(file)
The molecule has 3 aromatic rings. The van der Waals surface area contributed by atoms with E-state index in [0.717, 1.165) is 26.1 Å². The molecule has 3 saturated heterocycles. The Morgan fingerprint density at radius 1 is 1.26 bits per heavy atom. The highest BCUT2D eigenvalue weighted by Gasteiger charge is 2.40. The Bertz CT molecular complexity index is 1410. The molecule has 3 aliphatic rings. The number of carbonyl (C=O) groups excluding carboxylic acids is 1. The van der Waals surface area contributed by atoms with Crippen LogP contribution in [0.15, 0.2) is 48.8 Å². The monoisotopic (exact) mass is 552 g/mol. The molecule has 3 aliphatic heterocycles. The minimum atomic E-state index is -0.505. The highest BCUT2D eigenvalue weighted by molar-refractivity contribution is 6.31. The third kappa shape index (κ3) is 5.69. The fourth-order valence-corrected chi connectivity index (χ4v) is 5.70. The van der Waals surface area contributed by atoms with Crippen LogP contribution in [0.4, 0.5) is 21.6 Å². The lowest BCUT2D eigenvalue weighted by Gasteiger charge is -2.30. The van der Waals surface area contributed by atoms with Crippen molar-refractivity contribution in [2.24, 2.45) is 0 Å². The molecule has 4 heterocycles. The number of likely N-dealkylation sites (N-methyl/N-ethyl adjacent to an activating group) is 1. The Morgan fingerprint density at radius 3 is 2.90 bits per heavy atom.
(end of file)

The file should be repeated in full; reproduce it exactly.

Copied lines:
The molecule has 3 aromatic rings. The van der Waals surface area contributed by atoms with E-state index in [0.717, 1.165) is 26.1 Å². The molecule has 3 saturated heterocycles. The Morgan fingerprint density at radius 1 is 1.26 bits per heavy atom. The highest BCUT2D eigenvalue weighted by Gasteiger charge is 2.40. The Bertz CT molecular complexity index is 1410. The molecule has 3 aliphatic rings. The number of carbonyl (C=O) groups excluding carboxylic acids is 1. The van der Waals surface area contributed by atoms with Crippen LogP contribution in [0.15, 0.2) is 48.8 Å². The monoisotopic (exact) mass is 552 g/mol. The molecule has 3 aliphatic heterocycles. The minimum atomic E-state index is -0.505. The highest BCUT2D eigenvalue weighted by molar-refractivity contribution is 6.31. The third kappa shape index (κ3) is 5.69. The fourth-order valence-corrected chi connectivity index (χ4v) is 5.70. The van der Waals surface area contributed by atoms with Crippen LogP contribution in [0.4, 0.5) is 21.6 Å². The lowest BCUT2D eigenvalue weighted by Gasteiger charge is -2.30. The van der Waals surface area contributed by atoms with Crippen molar-refractivity contribution in [2.24, 2.45) is 0 Å². The molecule has 4 heterocycles. The number of likely N-dealkylation sites (N-methyl/N-ethyl adjacent to an activating group) is 1. The Morgan fingerprint density at radius 3 is 2.90 bits per heavy atom.